A Homeless Refuge Bus Has Been Seized by Police in Windsor
Police say there was a problem with the driver’s licence.
A double-decker bus that was renovated to provide a refuge for people sleeping rough has reportedly been impounded by police in Windsor, a charity boss has said.
The 10-bed bus, run by the Ark Project, was taken to Windsor from its usual home in Reading because of “the kerfuffle around them” in the run-up to the royal wedding, according to charity founder Michael Longsmith.
But it was reportedly seized by police on Thursday afternoon.
“There were nine people on board at the time it was seized,” Longsmith said. “They’ve just been kicked out back on to the streets. There is nowhere for them. No provisions set up for them in Windsor. Now we are trying to rally around to find tents for them.”
He further claimed that the bus was parked on private land will full permission, according to the Guardian.
“They towed it away to be inspected and categorised and it’s not going to be given back until after the wedding,” he said.
Police said they towed the bus because it was a public service vehicle, and there was a problem with the licence of the driver.
“It was being driven otherwise than in accordance with a licence, a man was reported for the offence, and the vehicle was removed,” said Inspector Gavin Biggs.
“Once the investigation has been completed, we will be happy to release the vehicle, as long as the correct documentation is in place,” he said. “Officers will execute their duty compassionately and discreetly where appropriate. This is what Thames Valley police tried to do on this occasion.”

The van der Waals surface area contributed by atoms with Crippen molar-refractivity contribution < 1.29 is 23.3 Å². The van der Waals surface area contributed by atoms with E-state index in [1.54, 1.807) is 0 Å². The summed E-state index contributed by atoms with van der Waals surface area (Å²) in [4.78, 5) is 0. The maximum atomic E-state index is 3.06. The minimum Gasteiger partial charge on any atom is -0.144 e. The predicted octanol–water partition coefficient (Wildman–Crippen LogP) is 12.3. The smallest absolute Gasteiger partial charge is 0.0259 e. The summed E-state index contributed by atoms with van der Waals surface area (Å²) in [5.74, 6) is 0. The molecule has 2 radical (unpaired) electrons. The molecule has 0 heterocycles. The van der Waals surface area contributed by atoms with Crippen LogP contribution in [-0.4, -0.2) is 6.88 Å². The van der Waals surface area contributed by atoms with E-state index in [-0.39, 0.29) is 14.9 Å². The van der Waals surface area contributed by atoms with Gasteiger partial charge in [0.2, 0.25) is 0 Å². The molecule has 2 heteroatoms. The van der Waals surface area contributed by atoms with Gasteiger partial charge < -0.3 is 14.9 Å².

A bus run by a Reading-based homeless charity's been impounded in Windsor by police.— Thames Valley News (@HeartThamesNews) May 18, 2018
The double-decker used by The Ark project was seized ahead of the royal wedding because of an issue with the driver's licence #HeartNewspic.twitter.com/1PwTZvN9uR
The ‘For Richer For Poorer’ collection ranges from a £10 fridge magnet to a £5,000 commemorative plate — enough to fund a full moving-in set, according to the project website.
The media spotlight is very much on the issue of homelessness in Windsor, following a local official’s controversial open letter four months ago calling for police to remove homeless people before the wedding.
The Windsor Homeless Project released a statement on Wednesday describing it as “ridiculous non-reporting.”
“I can tell you that last week all of those that are having to bed down in doorways were approached and asked if they would like their belongings to be stored in a safe place over the wedding period as EVERYBODY will be bag searched as the security rises and it will become an annoyance at the very least,” the charity said in a statement on Facebook.
“The majority (all bar one) agreed that their stuff would be better in storage,” it said. “Absolutely NOBODY has been told that they cannot carry their belongings with them, all that has been said is that ANYTHING that is left in the street ie. bags etc, may by taken away by out-of-area police that do not know which item belongs to whom.
“In the same way as if you or I left a bag unattended in front of a shop, it would be checked for safety and discarded in such a high security situation,” the statement continued. “We and [Thames Valley Police] work very closely and extremely hard to ensure the homeless contingent of Windsor are as safe as they can be and misreporting does absolutely nobody any favours.”
Homelessness in Windsor has served to bring greater awareness to the issue across the nation as a whole. The population of rough sleepers in the town is about 10 to 15 people at any one time but, as Murphy James from the Windsor Homeless Project said, "If we have one person live-in on the streets then it’s a problem and it needs sorting."
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